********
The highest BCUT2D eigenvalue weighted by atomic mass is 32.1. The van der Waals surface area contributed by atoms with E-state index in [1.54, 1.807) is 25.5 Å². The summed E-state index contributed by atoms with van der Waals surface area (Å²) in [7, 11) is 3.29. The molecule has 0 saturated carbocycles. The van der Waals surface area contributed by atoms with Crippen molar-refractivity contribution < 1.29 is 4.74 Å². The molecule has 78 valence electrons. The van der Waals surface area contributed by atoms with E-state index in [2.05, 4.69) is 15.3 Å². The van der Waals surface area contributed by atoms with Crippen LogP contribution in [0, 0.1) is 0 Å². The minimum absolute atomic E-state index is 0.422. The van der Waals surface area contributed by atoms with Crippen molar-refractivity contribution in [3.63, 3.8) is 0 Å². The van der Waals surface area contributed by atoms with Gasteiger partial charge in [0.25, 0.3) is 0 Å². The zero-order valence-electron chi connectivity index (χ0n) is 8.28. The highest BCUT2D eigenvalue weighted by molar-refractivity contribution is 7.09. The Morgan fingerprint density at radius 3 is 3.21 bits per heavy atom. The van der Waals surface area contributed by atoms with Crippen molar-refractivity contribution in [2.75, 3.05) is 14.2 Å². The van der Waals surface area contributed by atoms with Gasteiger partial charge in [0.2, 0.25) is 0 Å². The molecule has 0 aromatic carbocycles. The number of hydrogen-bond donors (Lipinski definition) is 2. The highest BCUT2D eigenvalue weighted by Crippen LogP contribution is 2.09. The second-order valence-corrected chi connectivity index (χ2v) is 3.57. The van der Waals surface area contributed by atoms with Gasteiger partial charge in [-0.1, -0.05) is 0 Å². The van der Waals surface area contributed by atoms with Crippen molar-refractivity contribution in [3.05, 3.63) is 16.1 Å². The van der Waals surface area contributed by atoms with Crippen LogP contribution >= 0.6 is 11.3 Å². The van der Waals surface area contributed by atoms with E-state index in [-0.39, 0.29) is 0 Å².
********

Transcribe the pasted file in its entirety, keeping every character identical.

The highest BCUT2D eigenvalue weighted by atomic mass is 32.1. The van der Waals surface area contributed by atoms with E-state index in [1.54, 1.807) is 25.5 Å². The summed E-state index contributed by atoms with van der Waals surface area (Å²) in [7, 11) is 3.29. The molecule has 0 saturated carbocycles. The van der Waals surface area contributed by atoms with Crippen molar-refractivity contribution < 1.29 is 4.74 Å². The molecule has 78 valence electrons. The van der Waals surface area contributed by atoms with E-state index in [2.05, 4.69) is 15.3 Å². The van der Waals surface area contributed by atoms with Crippen LogP contribution in [0, 0.1) is 0 Å². The minimum absolute atomic E-state index is 0.422. The van der Waals surface area contributed by atoms with Crippen molar-refractivity contribution in [3.63, 3.8) is 0 Å². The van der Waals surface area contributed by atoms with Gasteiger partial charge in [0.25, 0.3) is 0 Å². The zero-order valence-electron chi connectivity index (χ0n) is 8.28. The highest BCUT2D eigenvalue weighted by molar-refractivity contribution is 7.09. The Morgan fingerprint density at radius 3 is 3.21 bits per heavy atom. The van der Waals surface area contributed by atoms with Crippen molar-refractivity contribution in [2.75, 3.05) is 14.2 Å². The van der Waals surface area contributed by atoms with Gasteiger partial charge in [0.2, 0.25) is 0 Å². The molecule has 0 aromatic carbocycles. The number of hydrogen-bond donors (Lipinski definition) is 2. The highest BCUT2D eigenvalue weighted by Crippen LogP contribution is 2.09. The second-order valence-corrected chi connectivity index (χ2v) is 3.57. The van der Waals surface area contributed by atoms with Gasteiger partial charge in [-0.1, -0.05) is 0 Å². The van der Waals surface area contributed by atoms with Crippen molar-refractivity contribution in [3.05, 3.63) is 16.1 Å². The van der Waals surface area contributed by atoms with Crippen LogP contribution >= 0.6 is 11.3 Å². The van der Waals surface area contributed by atoms with E-state index in [-0.39, 0.29) is 0 Å².